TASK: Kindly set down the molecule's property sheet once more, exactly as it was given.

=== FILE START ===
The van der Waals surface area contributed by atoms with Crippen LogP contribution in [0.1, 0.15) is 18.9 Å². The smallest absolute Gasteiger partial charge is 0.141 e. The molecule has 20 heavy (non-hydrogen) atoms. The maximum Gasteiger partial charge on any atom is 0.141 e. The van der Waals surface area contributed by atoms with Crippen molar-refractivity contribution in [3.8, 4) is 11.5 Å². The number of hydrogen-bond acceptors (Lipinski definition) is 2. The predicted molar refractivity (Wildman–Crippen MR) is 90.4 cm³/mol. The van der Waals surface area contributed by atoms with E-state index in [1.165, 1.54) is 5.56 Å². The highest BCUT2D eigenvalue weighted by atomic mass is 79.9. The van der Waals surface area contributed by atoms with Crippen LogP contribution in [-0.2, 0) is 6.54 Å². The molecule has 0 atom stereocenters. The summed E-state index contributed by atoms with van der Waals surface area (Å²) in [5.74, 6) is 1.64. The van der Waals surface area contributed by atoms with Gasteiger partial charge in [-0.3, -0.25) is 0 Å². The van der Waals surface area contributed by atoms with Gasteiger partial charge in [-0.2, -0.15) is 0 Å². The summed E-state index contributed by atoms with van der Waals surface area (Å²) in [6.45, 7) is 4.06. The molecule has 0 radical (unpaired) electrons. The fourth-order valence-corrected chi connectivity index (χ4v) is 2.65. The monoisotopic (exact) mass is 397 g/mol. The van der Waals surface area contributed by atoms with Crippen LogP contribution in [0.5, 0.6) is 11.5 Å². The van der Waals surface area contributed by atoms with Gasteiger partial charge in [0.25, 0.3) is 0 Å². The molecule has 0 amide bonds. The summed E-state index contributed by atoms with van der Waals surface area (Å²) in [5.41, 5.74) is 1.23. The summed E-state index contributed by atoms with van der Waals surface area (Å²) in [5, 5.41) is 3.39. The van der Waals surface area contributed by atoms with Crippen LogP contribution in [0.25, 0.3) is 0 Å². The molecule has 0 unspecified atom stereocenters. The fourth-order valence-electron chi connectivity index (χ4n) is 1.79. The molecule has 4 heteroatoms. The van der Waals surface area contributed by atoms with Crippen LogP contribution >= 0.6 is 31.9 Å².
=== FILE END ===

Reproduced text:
The van der Waals surface area contributed by atoms with Crippen LogP contribution in [0.1, 0.15) is 18.9 Å². The smallest absolute Gasteiger partial charge is 0.141 e. The molecule has 20 heavy (non-hydrogen) atoms. The maximum Gasteiger partial charge on any atom is 0.141 e. The van der Waals surface area contributed by atoms with Crippen molar-refractivity contribution in [3.8, 4) is 11.5 Å². The number of hydrogen-bond acceptors (Lipinski definition) is 2. The predicted molar refractivity (Wildman–Crippen MR) is 90.4 cm³/mol. The van der Waals surface area contributed by atoms with E-state index in [1.165, 1.54) is 5.56 Å². The highest BCUT2D eigenvalue weighted by atomic mass is 79.9. The van der Waals surface area contributed by atoms with Crippen LogP contribution in [-0.2, 0) is 6.54 Å². The molecule has 0 atom stereocenters. The summed E-state index contributed by atoms with van der Waals surface area (Å²) in [5.74, 6) is 1.64. The van der Waals surface area contributed by atoms with Gasteiger partial charge in [-0.3, -0.25) is 0 Å². The van der Waals surface area contributed by atoms with Gasteiger partial charge in [-0.2, -0.15) is 0 Å². The summed E-state index contributed by atoms with van der Waals surface area (Å²) in [6.45, 7) is 4.06. The molecule has 0 radical (unpaired) electrons. The fourth-order valence-corrected chi connectivity index (χ4v) is 2.65. The monoisotopic (exact) mass is 397 g/mol. The van der Waals surface area contributed by atoms with Crippen LogP contribution in [0.5, 0.6) is 11.5 Å². The van der Waals surface area contributed by atoms with Gasteiger partial charge in [0.25, 0.3) is 0 Å². The molecule has 0 amide bonds. The summed E-state index contributed by atoms with van der Waals surface area (Å²) in [5.41, 5.74) is 1.23. The summed E-state index contributed by atoms with van der Waals surface area (Å²) in [5, 5.41) is 3.39. The van der Waals surface area contributed by atoms with Crippen LogP contribution in [0.25, 0.3) is 0 Å². The molecule has 0 unspecified atom stereocenters. The fourth-order valence-electron chi connectivity index (χ4n) is 1.79. The molecule has 4 heteroatoms. The van der Waals surface area contributed by atoms with Crippen LogP contribution >= 0.6 is 31.9 Å².